Camp Week Guatemala

Viamistad hosts camp week experiences in Guatemala that provide freedom, purpose, recreation and authentic relationships.

Camp Week Guatemala

Volunteers Juan Pablo and Mike help 9-year-old Hector to ride a horse at Camp Achik’ (“Dream”)

In the summer of 1998 I volunteered at Camp Jabberwocky, Martha’s Vineyard, Massachusetts. Founded in 1950, it is the oldest summer camp in the U.S. serving the disabled.

Camp Week Guatemala

Juan from Santiago Atitlan has attended Camp Kikotimaal off and on since its first session in 2005, when he was a little boy. Pictured here at the beach in 2014, he lets a baby sea turtle crawl up his arm before liberating it into the sea.

Everyone needs freedom, purpose, recreation and authentic relationships that are based on mutual enjoyment and sharing. People with severe disabilities, typically dependent on families or societal charitable institutions for their basic needs, frequently lack opportunities for formal education, mental stimulation, authentic friendships and self-direction.

All too often institutions focus only on the disability such as offering physical therapy, but, education and social opportunities go by the wayside.

Volunteering for years at Camp Jabberwocky changed the trajectory of my life. The idea of starting a camp in Guatemala was obvious. In 2014 Campamento Kikotimaal celebrated its 10th year bringing together mostly the same group, and we created the nonprofit organization Viamistad to host the camps.

Camp Week Guatemala

Camp Kikotimaal: Adapted soccer gets rough at camp in Santiago Atitlán. These players have been coming to camp for over 10 years.

We have also expanded into three camps to invite many more people with disabilities to join us.
Many camp participants had not previously left their homes—ever. Others live in institutions and receive only basic survival needs.

There are many disabled campers who have overcome tremendous challenges and actually began programs for the disabled in their communities.

They’ve made inroads into accessibility, inclusion, travel, activism, special education and access to therapeutic resources. Working in the disability world in Guatemala for over 10 years, I have seen firsthand the transformation in special education programs and even a few new vocational programs for adults along with much greater visibility and heightened awareness.

Camp Week Guatemala

Paola and Maria José are reunited for their second year at Camp Wixb’iil. They roast marshmellows together during the first night of camp.

Lifelong friendships are created and sustained during the camp season. We strive to create opportunities for new experiences, travel, adventures and working together on projects. We play music and sing, do yoga and sports, play games, swim, visit tourist destinations, ride horses, enjoy art workshops and collaborate to create a unique theatrical performance, which we present to parents and the community.

We spend a week at the beautiful Lake Atitlán and a weekend enjoying the beach on the Pacific Coast of Guatemala.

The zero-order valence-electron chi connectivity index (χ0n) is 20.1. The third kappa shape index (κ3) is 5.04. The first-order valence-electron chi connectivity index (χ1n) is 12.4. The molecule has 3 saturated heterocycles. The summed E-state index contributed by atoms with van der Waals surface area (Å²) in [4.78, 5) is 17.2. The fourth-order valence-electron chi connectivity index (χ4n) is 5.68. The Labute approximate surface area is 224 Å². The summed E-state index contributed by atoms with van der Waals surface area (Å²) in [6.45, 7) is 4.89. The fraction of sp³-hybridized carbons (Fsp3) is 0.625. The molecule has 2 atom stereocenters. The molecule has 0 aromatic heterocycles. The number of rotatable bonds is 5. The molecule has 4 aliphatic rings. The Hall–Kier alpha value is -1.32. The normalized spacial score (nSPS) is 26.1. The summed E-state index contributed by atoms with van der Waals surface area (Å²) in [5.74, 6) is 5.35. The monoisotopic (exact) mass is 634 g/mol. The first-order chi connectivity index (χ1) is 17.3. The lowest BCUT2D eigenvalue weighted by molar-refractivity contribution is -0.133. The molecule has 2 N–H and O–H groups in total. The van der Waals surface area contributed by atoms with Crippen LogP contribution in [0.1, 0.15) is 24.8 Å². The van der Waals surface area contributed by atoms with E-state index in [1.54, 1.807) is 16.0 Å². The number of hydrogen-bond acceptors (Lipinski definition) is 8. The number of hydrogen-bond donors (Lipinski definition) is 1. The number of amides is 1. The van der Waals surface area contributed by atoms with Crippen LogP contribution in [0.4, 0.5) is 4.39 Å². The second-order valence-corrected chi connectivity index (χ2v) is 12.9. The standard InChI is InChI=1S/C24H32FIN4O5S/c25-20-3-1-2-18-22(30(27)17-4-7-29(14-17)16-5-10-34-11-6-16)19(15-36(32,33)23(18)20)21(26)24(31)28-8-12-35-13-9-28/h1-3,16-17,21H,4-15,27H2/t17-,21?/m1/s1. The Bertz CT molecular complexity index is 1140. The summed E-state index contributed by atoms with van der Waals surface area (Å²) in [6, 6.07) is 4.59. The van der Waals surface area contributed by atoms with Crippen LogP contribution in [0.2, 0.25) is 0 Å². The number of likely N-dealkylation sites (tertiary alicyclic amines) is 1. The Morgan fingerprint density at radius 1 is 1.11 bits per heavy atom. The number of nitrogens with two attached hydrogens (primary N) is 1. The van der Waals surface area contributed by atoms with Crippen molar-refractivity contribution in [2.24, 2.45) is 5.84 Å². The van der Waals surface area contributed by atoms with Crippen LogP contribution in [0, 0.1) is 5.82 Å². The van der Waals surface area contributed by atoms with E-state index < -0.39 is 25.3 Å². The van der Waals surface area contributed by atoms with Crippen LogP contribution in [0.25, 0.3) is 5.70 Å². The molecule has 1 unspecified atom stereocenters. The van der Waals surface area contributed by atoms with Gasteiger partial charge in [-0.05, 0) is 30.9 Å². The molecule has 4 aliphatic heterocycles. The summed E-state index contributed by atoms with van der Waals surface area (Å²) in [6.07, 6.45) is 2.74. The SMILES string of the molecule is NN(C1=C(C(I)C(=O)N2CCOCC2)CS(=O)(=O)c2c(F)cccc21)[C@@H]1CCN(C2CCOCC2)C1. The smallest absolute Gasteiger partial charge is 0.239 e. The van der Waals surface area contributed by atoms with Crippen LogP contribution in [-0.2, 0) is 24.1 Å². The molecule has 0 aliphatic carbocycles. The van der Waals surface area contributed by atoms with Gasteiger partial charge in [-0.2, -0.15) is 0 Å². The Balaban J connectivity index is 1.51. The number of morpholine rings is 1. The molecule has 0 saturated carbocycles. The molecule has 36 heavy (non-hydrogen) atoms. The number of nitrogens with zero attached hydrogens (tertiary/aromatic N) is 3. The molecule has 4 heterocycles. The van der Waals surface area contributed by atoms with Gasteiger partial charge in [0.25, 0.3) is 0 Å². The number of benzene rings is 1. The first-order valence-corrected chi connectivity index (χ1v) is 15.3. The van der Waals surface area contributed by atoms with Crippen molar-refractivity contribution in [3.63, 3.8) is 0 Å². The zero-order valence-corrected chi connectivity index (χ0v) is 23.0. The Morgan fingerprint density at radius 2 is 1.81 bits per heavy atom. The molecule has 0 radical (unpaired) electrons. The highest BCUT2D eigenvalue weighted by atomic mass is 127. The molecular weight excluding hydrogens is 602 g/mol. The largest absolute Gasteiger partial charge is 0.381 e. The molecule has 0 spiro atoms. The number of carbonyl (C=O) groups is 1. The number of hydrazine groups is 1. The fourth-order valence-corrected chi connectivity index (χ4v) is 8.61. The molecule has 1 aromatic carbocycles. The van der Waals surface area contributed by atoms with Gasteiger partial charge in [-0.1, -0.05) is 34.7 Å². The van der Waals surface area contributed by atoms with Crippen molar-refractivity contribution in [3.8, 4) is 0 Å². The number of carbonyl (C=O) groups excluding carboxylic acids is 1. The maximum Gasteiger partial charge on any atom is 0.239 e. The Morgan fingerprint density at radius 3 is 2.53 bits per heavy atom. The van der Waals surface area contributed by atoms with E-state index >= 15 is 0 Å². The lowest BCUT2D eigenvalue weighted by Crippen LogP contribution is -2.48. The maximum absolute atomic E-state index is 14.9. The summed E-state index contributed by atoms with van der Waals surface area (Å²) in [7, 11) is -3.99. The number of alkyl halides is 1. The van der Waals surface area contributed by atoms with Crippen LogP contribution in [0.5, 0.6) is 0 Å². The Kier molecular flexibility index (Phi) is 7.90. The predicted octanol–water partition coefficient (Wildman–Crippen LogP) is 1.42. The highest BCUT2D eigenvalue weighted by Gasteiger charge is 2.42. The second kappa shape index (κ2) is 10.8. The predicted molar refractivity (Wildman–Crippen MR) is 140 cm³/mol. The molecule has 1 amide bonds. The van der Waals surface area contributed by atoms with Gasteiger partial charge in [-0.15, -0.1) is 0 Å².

Camp Week Guatemala

Mishel from San Martin Chinautla and Jose Carlos from Pastores, at their second year at Camp Wixb’iil.

Camp is a magical place for campers and counselors alike, where money does not change hands and divisions between social class, ability and culture fade as everyone contributes his or her unique talents and personalities.

There is no staff, no clients. In fact, we are trying to stop using words that differentiate camp friends by whether they experience a disability. We do not want to become another institution.

Everyone is invited to return year after year. No one is paid or pays to attend camp.

The most important thing about camp are the relationships formed there. Sabrina Reppert wrote an article for the Martha’s Vineyard Times after spending months in Guatemala and coming to three camps.

During her second year at Camp Achik’, Gaby, 24, nonverbal with autism, made a strong impression on Sabrina. “Over the days, Gaby and I developed a deep bond,” she wrote.

“I cannot explain how we connected, or how our relationships may have looked to other people, but to me what Gaby and I had was a meaningful friendship. We always laughed together. She would wipe my mouth as I ate, just as I did for her…”

Camp Week Guatemala

Hansel from Ciudad Vieja poses on the bow of a boat on Lake Atitlán, at Camp Wixb’iil

Osiel Martinez, 26, a 12-year camp participant with cerebral palsy, has described the significance of camp: “Well, for me camp is like family because we live together as friends, laugh, shout and play. They are like my brothers and camp is where my heart is.”

We have a call out for volunteers who can dedicate a week or more during November and December, in particular people with artistic talents (music, art, dance, theatre) to share. Also, we depend entirely on private donations to support these camps. Any contribution will be most appreciated.

Camp Achik’ – Nov. 19-26
Camp Wixb’iil – Dec. 2-9
Camp Kikotimaal – Dec. 15-22



REVUE article by Dr. Sarah Peller

Sarah Peller, Ph.D., is Viamistad’s director of camp operations. For more information, volunteering, donating or other, contact her at or (502) 5110-0734  facebook page

Camp Week Guatemala

left to right: Sina, Hector, Dorcas, Mishel, Hansel, Julio, and Marvin, with volunteer
Glenda from San Gaspar Vivar, hold up a mural they made at Camp Wixb’iil in 2015.

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